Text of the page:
It can help your team automate processes: The cloud provides several tools that help you to automate activities such as infrastructure provisioning, creating builds, running quality assurance tests, generating reports, and more. Using the cloud to automate processes ultimately leads to the reduction of time to market.
It increases security: Cloud-hosting services spend most of their time monitoring security to ensure that your data and services are safe from cybercriminals. According to RapidScale, 94% of businesses saw improvement in security after moving to the cloud.
It simplifies backup management and disaster recovery: Your data isn’t stored onsite. Cloud-based systems provide opportunities for storing your data in multiple locations. This means that the cloud is fault-tolerant and offers several failover options to protect your data.
It’s accessible: Your team can access and manage your cloud operations from almost anywhere using almost any device, regardless of platform.
It makes integration seamless: Applications that share common services can co-exist in the cloud without being interconnected.
It can enable continuous operations: Software can be updated and quickly deployed without disrupting services, meaning that operations in the cloud are always available for use.
Challenges of CloudOps
While there are a lot of benefits associated with the cloud, you may encounter a few challenges as you delve in the operations of managing your cloud, including:
Budget overruns: If you have idle or underused space, you could end up overspending on your cloud budget. Businesses are wasting up to 35% of their cloud budget because of inefficiencies, wasted space, and idle resources.
Security risk: While cloud services keep underlying systems secure, you still need to ensure that you have proper security configurations in place to keep your system secure.
Governance: Ironically, the benefit of being able to quickly and easily deploy updated or new resources can be a challenge. Rapid deployment can lead to a lack of governance and compliance.
CloudOps best practices
After you decide to implement a CloudOps strategy into your DevOps strategy, you can help your organization successfully work in the cloud by following these best practices:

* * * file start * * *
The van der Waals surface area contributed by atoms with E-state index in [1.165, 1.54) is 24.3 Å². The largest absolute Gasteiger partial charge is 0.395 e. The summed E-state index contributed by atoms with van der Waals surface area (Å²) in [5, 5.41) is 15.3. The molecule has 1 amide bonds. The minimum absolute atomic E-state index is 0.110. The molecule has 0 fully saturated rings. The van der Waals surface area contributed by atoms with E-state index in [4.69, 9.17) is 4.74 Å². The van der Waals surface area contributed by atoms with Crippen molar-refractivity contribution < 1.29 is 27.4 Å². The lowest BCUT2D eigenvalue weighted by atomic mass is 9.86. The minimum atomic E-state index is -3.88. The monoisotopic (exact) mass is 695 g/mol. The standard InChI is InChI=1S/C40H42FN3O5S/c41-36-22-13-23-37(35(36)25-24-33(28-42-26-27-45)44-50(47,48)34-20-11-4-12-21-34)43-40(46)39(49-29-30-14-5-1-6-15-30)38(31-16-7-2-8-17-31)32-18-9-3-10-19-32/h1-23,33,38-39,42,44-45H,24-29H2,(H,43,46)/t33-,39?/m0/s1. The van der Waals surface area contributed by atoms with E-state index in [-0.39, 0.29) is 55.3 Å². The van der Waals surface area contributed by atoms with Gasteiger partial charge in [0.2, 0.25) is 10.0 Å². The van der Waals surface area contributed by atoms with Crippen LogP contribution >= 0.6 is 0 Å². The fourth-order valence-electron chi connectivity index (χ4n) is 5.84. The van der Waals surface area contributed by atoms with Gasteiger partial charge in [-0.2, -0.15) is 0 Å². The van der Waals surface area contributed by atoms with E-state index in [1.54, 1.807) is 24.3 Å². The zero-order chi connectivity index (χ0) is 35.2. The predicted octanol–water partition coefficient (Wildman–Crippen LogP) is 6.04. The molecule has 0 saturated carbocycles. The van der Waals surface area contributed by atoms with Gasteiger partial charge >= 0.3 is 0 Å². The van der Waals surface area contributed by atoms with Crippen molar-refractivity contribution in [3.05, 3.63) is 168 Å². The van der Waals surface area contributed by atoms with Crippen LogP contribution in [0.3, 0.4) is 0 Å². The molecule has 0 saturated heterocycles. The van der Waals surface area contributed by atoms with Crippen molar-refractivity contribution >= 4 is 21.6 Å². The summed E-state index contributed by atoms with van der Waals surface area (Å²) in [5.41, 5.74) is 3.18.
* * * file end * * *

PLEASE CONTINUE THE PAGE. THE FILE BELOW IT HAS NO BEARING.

Develop a cloud migration strategy
You can’t suddenly decide to move your business to the cloud. You need a plan that weighs costs, security risks, management buy-in, and so on.
Visualize your network infrastructure
You need a complete understanding of current network infrastructure. Map out your system so you understand how the systems work together to deliver customer value. Mapping out your network helps you make better decisions when adapting processes to cloud-based technologies.
Promote a culture shift
Adding cloud computing to your business can come with growing pains. You will need to help management and employees to shift their thinking from how processes and procedures have been done traditionally, to how they can now be done in the cloud. Help people to understand how CloudOps is aligned with DevOps strategies to provide greater flexibility, agility, and speed.
Allow user self-provisioning
Provide tools that allow end-users to set up and launch applications and services that they need without involving IT. This frees up the CloudOps team to focus on their jobs without worrying about simple, but time-consuming, requests from employees.
Use processes that automate testing against security configurations. The automated processes can help to establish compliance policies to ensure consistency across multiple teams as your cloud services change and grow.
Streamline change management
Implement automation that does not disrupt your development workflow. Use an agile change management system that allows teams to work seamlessly.
A very important thing to remember is that after you are in the cloud, you are not finished. You will find some things work and others don’t. So you will need to continuously look for ways to improve your applications and infrastructure. You will always need to evaluate processes and procedures to find improvements, increase accessibility, and to optimize productivity.
The ultimate goal for your continuous monitoring and implementing improvements is to provide increased value to your customers, which should increase your revenue.
Learn why cloud governance matters and how to implement it within your company.Check out our tips